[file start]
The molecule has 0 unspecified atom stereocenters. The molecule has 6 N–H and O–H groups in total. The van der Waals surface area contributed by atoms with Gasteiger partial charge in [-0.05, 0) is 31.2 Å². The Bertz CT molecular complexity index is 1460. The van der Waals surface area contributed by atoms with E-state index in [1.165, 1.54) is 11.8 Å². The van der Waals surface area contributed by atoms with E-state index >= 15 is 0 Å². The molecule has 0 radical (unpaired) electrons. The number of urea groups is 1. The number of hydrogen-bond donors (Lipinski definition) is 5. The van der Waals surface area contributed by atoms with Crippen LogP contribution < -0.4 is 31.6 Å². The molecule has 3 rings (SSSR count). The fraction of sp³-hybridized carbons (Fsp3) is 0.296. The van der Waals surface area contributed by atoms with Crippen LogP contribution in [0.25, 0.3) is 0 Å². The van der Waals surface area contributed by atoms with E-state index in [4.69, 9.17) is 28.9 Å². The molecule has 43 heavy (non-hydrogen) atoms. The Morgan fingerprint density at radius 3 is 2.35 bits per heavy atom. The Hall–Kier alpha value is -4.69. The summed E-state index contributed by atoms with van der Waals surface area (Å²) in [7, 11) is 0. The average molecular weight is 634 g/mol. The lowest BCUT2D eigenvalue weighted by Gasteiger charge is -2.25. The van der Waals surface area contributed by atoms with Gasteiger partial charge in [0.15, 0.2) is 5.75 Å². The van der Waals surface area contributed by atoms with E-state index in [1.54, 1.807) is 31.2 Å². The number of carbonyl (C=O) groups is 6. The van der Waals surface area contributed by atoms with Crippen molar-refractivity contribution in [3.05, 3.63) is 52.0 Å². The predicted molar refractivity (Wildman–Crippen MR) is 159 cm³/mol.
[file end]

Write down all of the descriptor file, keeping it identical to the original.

The molecule has 0 unspecified atom stereocenters. The molecule has 6 N–H and O–H groups in total. The van der Waals surface area contributed by atoms with Gasteiger partial charge in [-0.05, 0) is 31.2 Å². The Bertz CT molecular complexity index is 1460. The van der Waals surface area contributed by atoms with E-state index in [1.165, 1.54) is 11.8 Å². The van der Waals surface area contributed by atoms with E-state index >= 15 is 0 Å². The molecule has 0 radical (unpaired) electrons. The number of urea groups is 1. The number of hydrogen-bond donors (Lipinski definition) is 5. The van der Waals surface area contributed by atoms with Crippen LogP contribution < -0.4 is 31.6 Å². The molecule has 3 rings (SSSR count). The fraction of sp³-hybridized carbons (Fsp3) is 0.296. The van der Waals surface area contributed by atoms with Crippen LogP contribution in [0.25, 0.3) is 0 Å². The van der Waals surface area contributed by atoms with E-state index in [4.69, 9.17) is 28.9 Å². The molecule has 43 heavy (non-hydrogen) atoms. The Morgan fingerprint density at radius 3 is 2.35 bits per heavy atom. The Hall–Kier alpha value is -4.69. The summed E-state index contributed by atoms with van der Waals surface area (Å²) in [7, 11) is 0. The average molecular weight is 634 g/mol. The lowest BCUT2D eigenvalue weighted by Gasteiger charge is -2.25. The van der Waals surface area contributed by atoms with Gasteiger partial charge in [0.15, 0.2) is 5.75 Å². The van der Waals surface area contributed by atoms with E-state index in [1.54, 1.807) is 31.2 Å². The number of carbonyl (C=O) groups is 6. The van der Waals surface area contributed by atoms with Crippen molar-refractivity contribution in [3.05, 3.63) is 52.0 Å². The predicted molar refractivity (Wildman–Crippen MR) is 159 cm³/mol.